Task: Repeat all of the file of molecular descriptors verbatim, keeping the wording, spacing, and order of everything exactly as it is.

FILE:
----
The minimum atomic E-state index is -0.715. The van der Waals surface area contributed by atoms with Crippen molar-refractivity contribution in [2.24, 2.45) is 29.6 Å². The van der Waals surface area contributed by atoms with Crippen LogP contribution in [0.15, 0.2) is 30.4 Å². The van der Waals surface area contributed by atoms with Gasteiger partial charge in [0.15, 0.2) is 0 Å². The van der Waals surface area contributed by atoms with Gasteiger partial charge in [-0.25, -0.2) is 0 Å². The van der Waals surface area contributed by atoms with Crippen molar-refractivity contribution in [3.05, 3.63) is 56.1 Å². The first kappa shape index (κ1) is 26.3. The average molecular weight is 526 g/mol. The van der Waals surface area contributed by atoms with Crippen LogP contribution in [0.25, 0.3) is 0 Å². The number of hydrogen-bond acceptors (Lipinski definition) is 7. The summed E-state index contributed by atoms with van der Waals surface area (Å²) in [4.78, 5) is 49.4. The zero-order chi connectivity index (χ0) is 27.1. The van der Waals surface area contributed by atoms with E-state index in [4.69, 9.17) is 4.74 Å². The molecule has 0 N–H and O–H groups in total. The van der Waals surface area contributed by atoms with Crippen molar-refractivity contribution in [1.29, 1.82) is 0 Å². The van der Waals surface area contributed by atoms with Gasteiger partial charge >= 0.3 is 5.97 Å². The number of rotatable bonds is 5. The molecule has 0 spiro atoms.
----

The minimum atomic E-state index is -0.715. The van der Waals surface area contributed by atoms with Crippen molar-refractivity contribution in [2.24, 2.45) is 29.6 Å². The van der Waals surface area contributed by atoms with Crippen LogP contribution in [0.15, 0.2) is 30.4 Å². The van der Waals surface area contributed by atoms with Gasteiger partial charge in [0.15, 0.2) is 0 Å². The van der Waals surface area contributed by atoms with Gasteiger partial charge in [-0.25, -0.2) is 0 Å². The van der Waals surface area contributed by atoms with Crippen molar-refractivity contribution in [3.05, 3.63) is 56.1 Å². The first kappa shape index (κ1) is 26.3. The average molecular weight is 526 g/mol. The van der Waals surface area contributed by atoms with Crippen LogP contribution in [0.25, 0.3) is 0 Å². The number of hydrogen-bond acceptors (Lipinski definition) is 7. The summed E-state index contributed by atoms with van der Waals surface area (Å²) in [4.78, 5) is 49.4. The zero-order chi connectivity index (χ0) is 27.1. The van der Waals surface area contributed by atoms with E-state index in [4.69, 9.17) is 4.74 Å². The molecule has 0 N–H and O–H groups in total. The van der Waals surface area contributed by atoms with Crippen molar-refractivity contribution in [1.29, 1.82) is 0 Å². The van der Waals surface area contributed by atoms with Gasteiger partial charge >= 0.3 is 5.97 Å². The number of rotatable bonds is 5. The molecule has 0 spiro atoms.